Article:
WASHINGTON—President Barack Obama called on Congress to take action on gun control laws Wednesday. He acknowledged that it will be tough and highlighted Colorado’s new gun laws as a step in the right direction.
The president is working to keep up momentum on the issue as the Senate prepares for a vote on national gun control measures next week.
“I’ve come to Denver today in particular because Colorado is proving a model of what’s possible,” Obama said at the Denver Police Academy, not far from suburban Aurora where a gunman killed 12 people in a movie theater in July 2012.
Since then, Colorado has introduced a series of gun control bills. Gov. John Hickenlooper (D-Colo.) signed three measures last month just hours after Tom Clements, head of the Colorado Department of Corrections, was shot and killed at his front door.
The new Colorado laws limit ammunition magazines to 15 rounds, require universal background checks for firearms sales, and make the gun purchaser pay for the background check. The laws passed despite strong support in the state for gun ownership.
“I believe there doesn’t have to be a conflict in reconciling these realities,” Obama said. “There doesn’t have to be a conflict between protecting our citizens and protecting our Second Amendment rights.”
The Senate will vote on national gun control measures next week, following a two-week Easter recess, during which public support for the bill has waivered.
The bill includes measures that would broaden the use of background checks to include private gun sales and make it illegal to buy a gun for someone who is legally barred from owning one—known as straw-purchasing. A third measure would direct more funding toward school safety programs.
Pro-gun supporters, however, have said that the proposed gun laws will not reduce gun violence and that there are already laws in place that are not being enforced.
“Let’s see what can be accomplished by enforcing laws on the books before adding new ones of questionable effectiveness,” said Sen. Chuck Grassley (R-Iowa), ranking member of the Senate Judiciary Committee, at the committee’s hearing on the Assault Weapons Ban of 2013.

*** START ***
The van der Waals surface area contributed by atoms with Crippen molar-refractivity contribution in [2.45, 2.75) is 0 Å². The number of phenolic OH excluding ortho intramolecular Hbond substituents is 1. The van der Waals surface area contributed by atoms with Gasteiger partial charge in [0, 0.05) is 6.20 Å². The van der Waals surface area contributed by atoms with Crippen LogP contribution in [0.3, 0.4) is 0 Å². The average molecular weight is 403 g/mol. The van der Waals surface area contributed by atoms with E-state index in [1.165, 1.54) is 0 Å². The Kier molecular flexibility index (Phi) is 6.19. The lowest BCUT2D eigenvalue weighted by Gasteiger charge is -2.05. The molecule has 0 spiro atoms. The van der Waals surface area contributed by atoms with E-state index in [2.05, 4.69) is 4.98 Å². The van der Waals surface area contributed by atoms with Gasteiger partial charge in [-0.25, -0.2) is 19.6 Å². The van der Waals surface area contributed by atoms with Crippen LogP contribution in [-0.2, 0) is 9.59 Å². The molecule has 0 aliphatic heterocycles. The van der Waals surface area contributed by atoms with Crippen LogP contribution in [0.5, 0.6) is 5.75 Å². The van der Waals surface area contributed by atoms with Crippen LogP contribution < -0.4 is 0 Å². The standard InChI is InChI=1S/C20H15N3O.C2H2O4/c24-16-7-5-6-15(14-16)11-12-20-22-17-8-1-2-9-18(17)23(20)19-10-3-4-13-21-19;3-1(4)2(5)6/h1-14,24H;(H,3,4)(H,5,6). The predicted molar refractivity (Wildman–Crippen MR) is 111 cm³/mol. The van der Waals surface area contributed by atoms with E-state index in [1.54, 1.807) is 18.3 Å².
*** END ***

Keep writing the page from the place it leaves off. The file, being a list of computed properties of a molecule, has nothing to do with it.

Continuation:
A fourth measure, the assault weapons ban, was going to be proposed but died before the bill even made it to the floor. The measure, which would ban 157 specific assault weapons as well as high-capacity magazines, did include exemptions for legally owned guns, manual guns, and shotguns and rifles.
According to Senate Majority Leader Harry Reid (D-Nev.), the measure simply did not have the support it needed. He conceded that it may be considered as an amendment.
“I’m not going to try to put something on the floor that won’t succeed,” Reid said at the hearing. “I want something that will succeed. I think the worst of all worlds would be to bring something to the floor and it dies there.”
Gun control advocates and pro-gun lobbyists have both ramped up their campaigns leading up to the Senate vote.
Under the leadership of New York Mayor Michael Bloomberg, full-page ads appeared in major media in support of the gun laws. On the National Day To Demand Action last week, March 28, over 100 rallies were held around the country, and thousands of people posted statements on Twitter and Facebook.
The pro-gun lobby has also been increasing the pressure on members of Congress, particularly democratic senators in conservative states who will be up for reelection in 2014.
“I don’t take gun advice from the mayor of New York City. I listen to Arkansans,” Sen. Mark Pryor (D-Ark.) said in a statement about Bloomberg’s ads.
Republicans, who had indicated they would support certain measures, are now hesitating.
“Universal background checks is a bridge too far for most of us,” Sen. Jeff Flake (R-Ariz.) said on NBC’s “Meet the Press” Sunday.
On Tuesday, a group funded by the National Rifle Association released a report on school safety. The announcement at the National Press Club (NPC) in Washington, D.C., makes a number of recommendations, including arming and training at least one staff member per school.
Rep. Elijah Cummings (D-Md.), who was speaking on gun control at the NPC the same day, said that individual schools should be able to decide what to do, but he does not think that having more guns in schools is the answer.
Cummings, who lost a nephew to gun crime in 2011, has introduced legislation in the House that designates gun trafficking as a federal crime. The bill received bipartisan support and had over 100 sponsors, according to Cummings.
There is a long way to go, however, before gun control legislation will make it to the president’s desk, but Cummings has said that he will continue to fight for it as long as he lives.
“It will be a tough fight, but it will be a fight worth fighting,” Cummings said.